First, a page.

Seatime confusion

Hello all,

My wife and I sold everything three years ago, save the car and what could fit into it. We wanted to travel and work whatever jobs we could find along the way. We are originally from Arkansas. We spent 8 months in Puerto Rico in 2020, and I discovered the world of boating. We have moved a lot since then. Last winter, 2022, I met a captain who runs a marina in South Lake Tahoe. He told me that working as a dock hand, (piloting the skiff, mooring customers, and such) would get me “seatime”. Since then I have been crew on a 31’ parasailing boat, a 65’ sailboat, and a 63’ yacht. But he is still asking me to work the dock when those boats aren’t going out. But one of the captains informed me that dock work isn’t really seatime. I found this industry a little late (I’m 33) but I would really like to pursue my captains license. My wife and I are planning on moving to ft. Lauderdale so I can go to yachting school there. But I can’t get a straight answer from anyone. Is there a resource that outlines the exact specifications for what I need? I’m starting to feel like they just want me on the dock because they are short staffed and I’m a hard worker. Am I getting screwed only crewing two-three days a week?
Apologies for me greenness, I just don’t want to waste a season being lied to.

The checklists on the NMC web site (Checklist NMC) will tell you exactly what you need for any license. And no, dock time is not sea time.

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Depending on how green you are, working the dock won’t give you creditable seatime for license, but will give the knowledge and experience you need. If you want to move to Fort Lauderdale anyway, just do it and get a job as a deckhand down there.

Thank you. I had a suspicion I was being lied to.

Thanks for the response. I’m very confident in the marina and on smaller boats, knots and lines and such, but I was told by my manger it would be going towards seatime. So yeah, I’m going to have a talk with him tomorrow. Thanks again

Also note that being on Lake Tahoe is an Inland Waterway. So you will need time outside the Line of Demarcation for coastal… In Ft. Laud, MPT is a good school. They know the requirements and can advise the best wat to go.
Good Luck

Sorry to hear that your employer lied to you, but I think you were being both naive and hopeful. Would you expect that time working at a small airfield refueling small aircraft and securing the tie-downs would count towards a pilot’s license?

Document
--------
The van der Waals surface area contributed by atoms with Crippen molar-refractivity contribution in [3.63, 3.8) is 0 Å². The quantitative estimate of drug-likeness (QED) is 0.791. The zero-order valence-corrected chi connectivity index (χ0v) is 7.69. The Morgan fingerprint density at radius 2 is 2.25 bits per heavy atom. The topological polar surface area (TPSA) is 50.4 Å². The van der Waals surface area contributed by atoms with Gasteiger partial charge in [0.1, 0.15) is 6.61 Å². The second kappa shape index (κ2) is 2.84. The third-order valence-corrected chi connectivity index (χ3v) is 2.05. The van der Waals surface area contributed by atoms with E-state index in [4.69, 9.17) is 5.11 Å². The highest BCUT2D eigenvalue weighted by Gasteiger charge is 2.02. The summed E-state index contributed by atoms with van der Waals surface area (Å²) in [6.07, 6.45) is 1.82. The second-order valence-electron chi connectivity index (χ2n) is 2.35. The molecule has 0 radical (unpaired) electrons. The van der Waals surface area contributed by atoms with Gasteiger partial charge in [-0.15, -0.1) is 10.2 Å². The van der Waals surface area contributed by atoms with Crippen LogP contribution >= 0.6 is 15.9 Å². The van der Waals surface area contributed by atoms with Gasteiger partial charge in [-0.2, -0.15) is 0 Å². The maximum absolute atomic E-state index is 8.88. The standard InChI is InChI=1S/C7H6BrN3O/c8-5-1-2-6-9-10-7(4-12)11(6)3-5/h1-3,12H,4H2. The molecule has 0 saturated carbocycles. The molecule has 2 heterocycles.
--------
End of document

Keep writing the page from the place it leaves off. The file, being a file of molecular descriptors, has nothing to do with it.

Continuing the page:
As suggested already, take the experience you have already, move wherever you like to get more experience, attend a school if so desired, and follow your dreams. The checklist that Robert linked to will tell you what you need to get started.

Best wishes to you and your wife.


Hold on, now. Your employer may not have actually lied. There are some nuances. Your time “piloting the skiff” can certainly count. So it really comes down to how your employer writes your sea service letter.

Very true, to the OP, I’d suggest trying to figure out what exactly is you want to do in this huge industry, and go from there. A captain’s license can really mean a lot of different things…

Do you spend 4 hours a day piloting the skiff? That’s all you need for a day is sea time.

No, dock time does not count. Has to be underway time, 6 hours minimum unless you work a double on certain waters then it’s a day and a half credit. Go to the NMC site and all of the requirements are listed under the forms section fir all licensed/endorsements.

actually the minimum is 4 hours.

Only on vessels less than 100 GRT and only if “the Coast Guard determines that the vessel’s operating schedule makes [ an 8-hour day] inappropriate.” See 46 CFR 10.232(h)(3).

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Ok whatever… my point was dock time doesn’t count.

Under certain circumstances, it does count. See e.g. paragraph 4.d of CG-MMC Policy Letter 03-18.

This whole discussion reminds me of sailing early in my career. An old hand at the (union) hall told me if I ever get a job as Day 3rd make sure my discharge just says 3rd Engineer. Refuse to sign it if it says Day 3rd Engineer. It was advise well taken. I did at some point sail as Day 3rd (on a steamship) and the issue came up at sign-off. I refused to sign the discharge until the Shipping Commissioner (Yes, it was that long ago) either made out a new discharge or crossed out and initialed “Day”.

As a side note, I found while sailing on motorships where everyone is pretty much a dayworker (on unattended engine rooms) the issue never came up.